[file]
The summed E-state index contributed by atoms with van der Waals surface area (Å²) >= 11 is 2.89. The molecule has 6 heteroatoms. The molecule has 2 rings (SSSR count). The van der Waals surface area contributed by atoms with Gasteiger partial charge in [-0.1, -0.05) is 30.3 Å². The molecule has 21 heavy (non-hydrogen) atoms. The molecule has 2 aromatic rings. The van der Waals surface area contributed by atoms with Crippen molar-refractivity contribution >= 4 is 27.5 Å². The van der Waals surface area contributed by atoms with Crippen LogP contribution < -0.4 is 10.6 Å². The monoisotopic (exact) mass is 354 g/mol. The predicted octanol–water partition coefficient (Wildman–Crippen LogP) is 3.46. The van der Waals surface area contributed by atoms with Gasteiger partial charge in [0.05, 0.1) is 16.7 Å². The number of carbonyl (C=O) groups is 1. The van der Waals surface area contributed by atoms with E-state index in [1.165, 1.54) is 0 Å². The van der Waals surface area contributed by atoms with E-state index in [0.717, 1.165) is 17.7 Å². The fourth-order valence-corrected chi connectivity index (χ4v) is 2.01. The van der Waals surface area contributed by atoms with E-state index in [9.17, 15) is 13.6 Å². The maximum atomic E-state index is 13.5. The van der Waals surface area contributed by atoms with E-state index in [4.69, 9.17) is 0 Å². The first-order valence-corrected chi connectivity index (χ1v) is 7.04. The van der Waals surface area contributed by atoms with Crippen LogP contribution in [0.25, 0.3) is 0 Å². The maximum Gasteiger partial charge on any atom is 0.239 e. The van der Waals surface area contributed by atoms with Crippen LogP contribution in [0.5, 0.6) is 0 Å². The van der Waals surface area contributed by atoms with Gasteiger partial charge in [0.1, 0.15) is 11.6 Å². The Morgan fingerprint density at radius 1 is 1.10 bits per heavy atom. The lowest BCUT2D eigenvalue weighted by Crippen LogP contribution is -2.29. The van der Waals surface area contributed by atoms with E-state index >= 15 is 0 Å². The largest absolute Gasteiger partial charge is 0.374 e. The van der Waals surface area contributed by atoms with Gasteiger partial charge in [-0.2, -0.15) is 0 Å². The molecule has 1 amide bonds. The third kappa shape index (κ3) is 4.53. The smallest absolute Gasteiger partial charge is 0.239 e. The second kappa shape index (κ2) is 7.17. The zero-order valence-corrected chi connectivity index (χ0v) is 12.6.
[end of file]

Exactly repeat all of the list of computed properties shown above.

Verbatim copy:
The summed E-state index contributed by atoms with van der Waals surface area (Å²) >= 11 is 2.89. The molecule has 6 heteroatoms. The molecule has 2 rings (SSSR count). The van der Waals surface area contributed by atoms with Gasteiger partial charge in [-0.1, -0.05) is 30.3 Å². The molecule has 21 heavy (non-hydrogen) atoms. The molecule has 2 aromatic rings. The van der Waals surface area contributed by atoms with Crippen molar-refractivity contribution >= 4 is 27.5 Å². The van der Waals surface area contributed by atoms with Crippen LogP contribution < -0.4 is 10.6 Å². The monoisotopic (exact) mass is 354 g/mol. The predicted octanol–water partition coefficient (Wildman–Crippen LogP) is 3.46. The van der Waals surface area contributed by atoms with Gasteiger partial charge in [0.05, 0.1) is 16.7 Å². The number of carbonyl (C=O) groups is 1. The van der Waals surface area contributed by atoms with E-state index in [1.165, 1.54) is 0 Å². The van der Waals surface area contributed by atoms with E-state index in [0.717, 1.165) is 17.7 Å². The fourth-order valence-corrected chi connectivity index (χ4v) is 2.01. The van der Waals surface area contributed by atoms with E-state index in [9.17, 15) is 13.6 Å². The maximum atomic E-state index is 13.5. The van der Waals surface area contributed by atoms with E-state index in [4.69, 9.17) is 0 Å². The first-order valence-corrected chi connectivity index (χ1v) is 7.04. The van der Waals surface area contributed by atoms with Crippen LogP contribution in [0.25, 0.3) is 0 Å². The maximum Gasteiger partial charge on any atom is 0.239 e. The van der Waals surface area contributed by atoms with Crippen LogP contribution in [0.5, 0.6) is 0 Å². The van der Waals surface area contributed by atoms with Gasteiger partial charge in [0.1, 0.15) is 11.6 Å². The Morgan fingerprint density at radius 1 is 1.10 bits per heavy atom. The lowest BCUT2D eigenvalue weighted by Crippen LogP contribution is -2.29. The van der Waals surface area contributed by atoms with E-state index >= 15 is 0 Å². The largest absolute Gasteiger partial charge is 0.374 e. The van der Waals surface area contributed by atoms with Gasteiger partial charge in [-0.2, -0.15) is 0 Å². The molecule has 1 amide bonds. The third kappa shape index (κ3) is 4.53. The smallest absolute Gasteiger partial charge is 0.239 e. The second kappa shape index (κ2) is 7.17. The zero-order valence-corrected chi connectivity index (χ0v) is 12.6.